Dr. John Campbell (DVM), whose research interests include beef cattle and health management, posted the first episode of his Beef Cattle Health and Nutrition podcast on Oct. 31.
“I’ve always been interested in knowledge translation,” said Campbell, a professor and researcher in the WCVM’s Department of Large Animal Clinical Sciences. “I’ve had lots of mentors over the years that showed me the importance of that.”
Campbell credits his interest in knowledge translation—or interpreting and sharing research findings with producers and the public—to Drs. Eugene Janzen (DVM), Paul Greenough (DVM) and Ray Butler (DVM), all former faculty members at the WCVM who Campbell worked with when he was a new faculty member more than three decades ago.
“I just saw the importance of that and how that was part of not just doing the research, but trying to get it out to people,” said Campbell, who also writes beef cattle health articles for a regular column in The Western Producer. “[The podcast] is just another way that people can learn some of the things that we’re discovering through research.”
What helps to differentiate this podcast from others is that Campbell and his guests give a Canadian perspective on specific animal health and nutrition topics that are of interest to beef producers.
“It’s nice to get the research out there and the knowledge out there that we’re generating here in Canada out to our producers as well,” said Campbell. “There’s certainly lots of things we can learn from our colleagues in the U.S. as well—our systems are similar. But there are some differences, and most of those are geographic and [about] what we feed and how we manage our cattle.”
Campbell hopes to release podcast episodes weekly and plans “to cover a gamut of health and nutritional topics.” So far, the podcast’s four episodes feature western Canadian researchers discussing topics such as feed testing, preconditioning, vaccinations for calves, and extended grazing.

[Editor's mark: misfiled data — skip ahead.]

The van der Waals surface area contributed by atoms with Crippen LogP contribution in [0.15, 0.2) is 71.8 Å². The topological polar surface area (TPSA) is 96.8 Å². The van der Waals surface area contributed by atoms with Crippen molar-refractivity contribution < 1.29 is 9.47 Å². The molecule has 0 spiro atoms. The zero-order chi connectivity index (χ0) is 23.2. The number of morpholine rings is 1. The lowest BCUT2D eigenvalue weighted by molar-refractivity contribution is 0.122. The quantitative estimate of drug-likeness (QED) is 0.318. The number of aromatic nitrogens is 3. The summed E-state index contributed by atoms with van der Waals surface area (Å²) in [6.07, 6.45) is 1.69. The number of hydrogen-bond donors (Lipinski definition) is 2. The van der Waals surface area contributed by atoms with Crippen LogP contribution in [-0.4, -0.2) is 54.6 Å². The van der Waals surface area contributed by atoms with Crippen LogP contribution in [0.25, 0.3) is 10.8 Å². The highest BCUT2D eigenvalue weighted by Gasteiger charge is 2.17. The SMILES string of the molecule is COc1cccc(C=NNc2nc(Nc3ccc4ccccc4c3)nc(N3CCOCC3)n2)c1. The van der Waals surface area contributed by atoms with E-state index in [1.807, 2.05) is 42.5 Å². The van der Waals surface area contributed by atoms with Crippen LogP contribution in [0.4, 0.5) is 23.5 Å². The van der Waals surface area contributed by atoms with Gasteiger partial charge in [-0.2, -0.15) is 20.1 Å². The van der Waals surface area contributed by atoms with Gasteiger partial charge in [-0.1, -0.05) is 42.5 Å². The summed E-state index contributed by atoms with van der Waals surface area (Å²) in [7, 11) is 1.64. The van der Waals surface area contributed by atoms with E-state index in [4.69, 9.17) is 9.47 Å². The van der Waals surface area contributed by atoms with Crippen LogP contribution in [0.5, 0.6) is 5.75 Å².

Campbell said the target audience for his podcast is mainly cow-calf beef producers, but he also plans to include some content that would be interesting to producers involved in feedlot cattle operations.
While Campbell acknowledges it may be too early to measure the podcast’s success, he does identify some advantages of podcasts.
“We’re hoping that it’s another venue of providing that kind of [knowledge extension] information to producers,” said Campbell. “The advantage of it is that you don’t have to leave home and go to a meeting or have to be in front of a computer. You can do it in your truck or while you’re doing something else. That’s what I like about podcasts.”
The project is jointly funded by the Beef Cattle Research Council (BCRC) and Alberta Beef Producers. Campbell adds that the BCRC has a webinar series available for producers that focuses on numerous topics including nutrition, beef quality, and sustainability.
The Beef Cattle Health and Nutrition podcast is available on Spotify, Apple, Google Podcasts, Amazon Music and other podcast providers.
Campbell welcomes feedback on current episodes as well as suggestions for future topics: “If people have ideas or things they’d like to hear, that’d be great.”
Contact Dr. John Campbell (firstname.lastname@example.org) with comments or topic recommendations.
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